1

We have a legacy application that is only used for a read only reference.

It is using SQL Server 2000. We want to migrate its database to SQL version 2012, however we can't upgrade the software and the vendor doesn't exist anymore.

The problem is that the views/stored procedures on the database are using old NON-ANSI SQL code that isn't supported anymore.

When we tried to simply restore it on SQL 2008R2 (as there isn't a direct restore from 2000 to 2012), and increase the compatibility level to 100, we got validation errors on the views/stored procedures, as they're using old join syntax.

The query uses non-ANSI outer join operators ("=" or "="). To run this query without modification, please set the compatibility level for current database to 80, using the SET COMPATIBILITY_LEVEL option of ALTER DATABASE. It is strongly recommended to rewrite the query using ANSI outer join operators (LEFT OUTER JOIN, RIGHT OUTER JOIN). In the future versions of SQL Server, non-ANSI join operators will not be supported even in backward-compatibility modes.

As there are ~200 objects that need to be updated with a newer and proper join syntax code, I was wondering whether a tool/script/code-generator exists somewhere that will help me convert the code.

I did notice that if I right click the view object and select Design, the query of the view IS converted to the proper syntax. But that isn't automated enough for me.

Any thoughts?

  • This is purely anecdotal, but I once got a temp contract job as a SQL Developer. When I started, they had exactly this requirement, and I found myself manually retyping ~300 stored procs into newer syntax from SQL 2000 because it was faster and more reliable than any automated or scripted process I could find. Good luck! – Molenpad Apr 22 '16 at 10:38
  • If it really is used only for read-only reference, I wouldn't convert it; virtualize the hardware if you haven't already; there's always the chance the conversion will introduce errors in an app that's been trusted for many years. – SqlACID Apr 22 '16 at 10:40
  • We don't want to keep SQL 2000 server on Windows 2003 alive anymore. We want to decommission them. – Roni Vered Apr 22 '16 at 12:25
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The best match to your requirement that I can think of is the Query Designer in SSMS.

You can open the designer by right-clicking any table in your database and selecting "edit top 200 rows".

edit top 200 rows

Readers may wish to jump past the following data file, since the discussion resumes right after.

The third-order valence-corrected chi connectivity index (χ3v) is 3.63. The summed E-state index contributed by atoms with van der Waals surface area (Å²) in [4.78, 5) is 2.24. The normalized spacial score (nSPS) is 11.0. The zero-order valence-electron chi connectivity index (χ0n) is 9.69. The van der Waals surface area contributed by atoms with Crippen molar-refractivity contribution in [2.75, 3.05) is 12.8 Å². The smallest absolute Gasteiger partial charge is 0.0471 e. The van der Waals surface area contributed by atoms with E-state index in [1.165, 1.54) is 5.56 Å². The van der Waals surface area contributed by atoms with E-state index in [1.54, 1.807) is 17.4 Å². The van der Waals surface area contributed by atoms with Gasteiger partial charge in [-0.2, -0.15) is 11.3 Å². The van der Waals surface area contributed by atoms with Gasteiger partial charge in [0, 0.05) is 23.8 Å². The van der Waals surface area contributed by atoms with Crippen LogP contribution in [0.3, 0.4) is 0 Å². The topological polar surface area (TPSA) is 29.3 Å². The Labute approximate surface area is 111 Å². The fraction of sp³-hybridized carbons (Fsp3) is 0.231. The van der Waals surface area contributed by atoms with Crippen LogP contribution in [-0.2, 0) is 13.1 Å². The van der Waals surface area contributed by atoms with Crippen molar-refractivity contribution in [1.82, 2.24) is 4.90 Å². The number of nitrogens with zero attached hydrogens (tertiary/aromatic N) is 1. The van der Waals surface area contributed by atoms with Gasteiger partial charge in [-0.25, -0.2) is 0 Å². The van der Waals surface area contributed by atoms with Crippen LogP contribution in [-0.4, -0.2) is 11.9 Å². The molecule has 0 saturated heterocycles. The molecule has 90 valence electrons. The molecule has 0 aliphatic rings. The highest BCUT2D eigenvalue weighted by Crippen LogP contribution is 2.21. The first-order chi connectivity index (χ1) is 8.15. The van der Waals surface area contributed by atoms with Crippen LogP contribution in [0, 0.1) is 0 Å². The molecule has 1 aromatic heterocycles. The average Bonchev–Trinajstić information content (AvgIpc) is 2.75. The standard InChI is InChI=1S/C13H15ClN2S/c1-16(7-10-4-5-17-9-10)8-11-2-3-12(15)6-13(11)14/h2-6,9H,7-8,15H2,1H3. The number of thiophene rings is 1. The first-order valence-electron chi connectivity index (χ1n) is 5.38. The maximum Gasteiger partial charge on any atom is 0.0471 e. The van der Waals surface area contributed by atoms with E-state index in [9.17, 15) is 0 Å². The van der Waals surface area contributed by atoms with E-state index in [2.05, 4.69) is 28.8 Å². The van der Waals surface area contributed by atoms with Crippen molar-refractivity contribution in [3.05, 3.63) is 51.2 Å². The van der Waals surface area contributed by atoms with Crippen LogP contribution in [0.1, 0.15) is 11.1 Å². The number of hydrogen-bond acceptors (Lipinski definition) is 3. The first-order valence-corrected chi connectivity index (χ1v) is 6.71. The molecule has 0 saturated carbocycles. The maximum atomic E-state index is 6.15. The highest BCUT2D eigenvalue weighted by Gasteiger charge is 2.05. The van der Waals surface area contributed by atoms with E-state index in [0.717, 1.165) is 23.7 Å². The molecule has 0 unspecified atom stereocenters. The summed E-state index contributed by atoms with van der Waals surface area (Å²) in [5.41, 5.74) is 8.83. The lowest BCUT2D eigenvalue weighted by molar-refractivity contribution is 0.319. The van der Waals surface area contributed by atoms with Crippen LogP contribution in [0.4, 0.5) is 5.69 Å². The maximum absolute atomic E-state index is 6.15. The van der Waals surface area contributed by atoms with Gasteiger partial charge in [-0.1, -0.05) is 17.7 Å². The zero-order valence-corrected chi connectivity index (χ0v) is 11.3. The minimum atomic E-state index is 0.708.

Then, open the SQL pane by clicking the button in the toolbar:

SQL pane

Now you can paste your statement in the SQL pane and use the syntax checker to convert the code:

Syntax checker

The converted code goes like this:

converted code

As you may have noticed, many things are wrong here:

  • all formatting is gone
  • wildcards are expanded. This may actually be a good thing.
  • Unnamed expressions are named with wonderful random names such as "Expr1".
  • The syntax checker may rewrite your query in ways that don't match the initial code (see this connect item, for instance)

This method (and any other automated method) is not 100% bulletproof and can be used as a starting point to help you in the process, but it definitely needs manual intervention and extensive tests on the converted code.

  • Thanks for the elaborative response. However, I did mentioned in my question that I noticed that the Query Design on the views transform the code. Indeed sometimes it flips between LEFT/RIGHT join. However, I would be happy to make it even more automated, as we have over 200 objects that needs to be rewritten. – Roni Vered Apr 22 '16 at 12:28
  • @RoniVered it's probably worth diffing the execution plan XML for "before" and "after" versions as well. If they are the same except statement text then all's good otherwise maybe things need more validation. – Martin Smith Apr 22 '16 at 12:46
  • @RoniVered Ah! My bad, I didn't see that. Sorry. – spaghettidba Apr 22 '16 at 14:09
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I had a similar problem, but I managed to fix it using the SSMS inbuilt Query Designer Tool.

From my answer to a related question on Stack Overflow:

It simply refactored all my queries and put in the correct Join, Either Left or Right, and the Where condition as an AND condition on the Join itself, so I was getting the correct data result set for both pre and post, only sometimes the data sorting/ordering was a little off.

Still a little bit unsure though why the ordering/sorting was a little off if the Join condition was the same and the filters as well, because data was a 100 % match.

To get the query Designer to Work , just select your legacy SQL, and open the Query Designer by pressing Ctrl + Shift + Q or Goto Main Menu ToolBar => Query => Design Query in Editor.

That's it. You will get the converted query with the new Joins that you can copy and test. Worked 100% of the time for me, except in some cases where the sorting was not matching, which you can check by adding a simple order by clause to both pre and post to compare the data.

For reference, I cross checked with Using the Query Designer to convert non-ANSI joins to ANSI by John Paul Cook.

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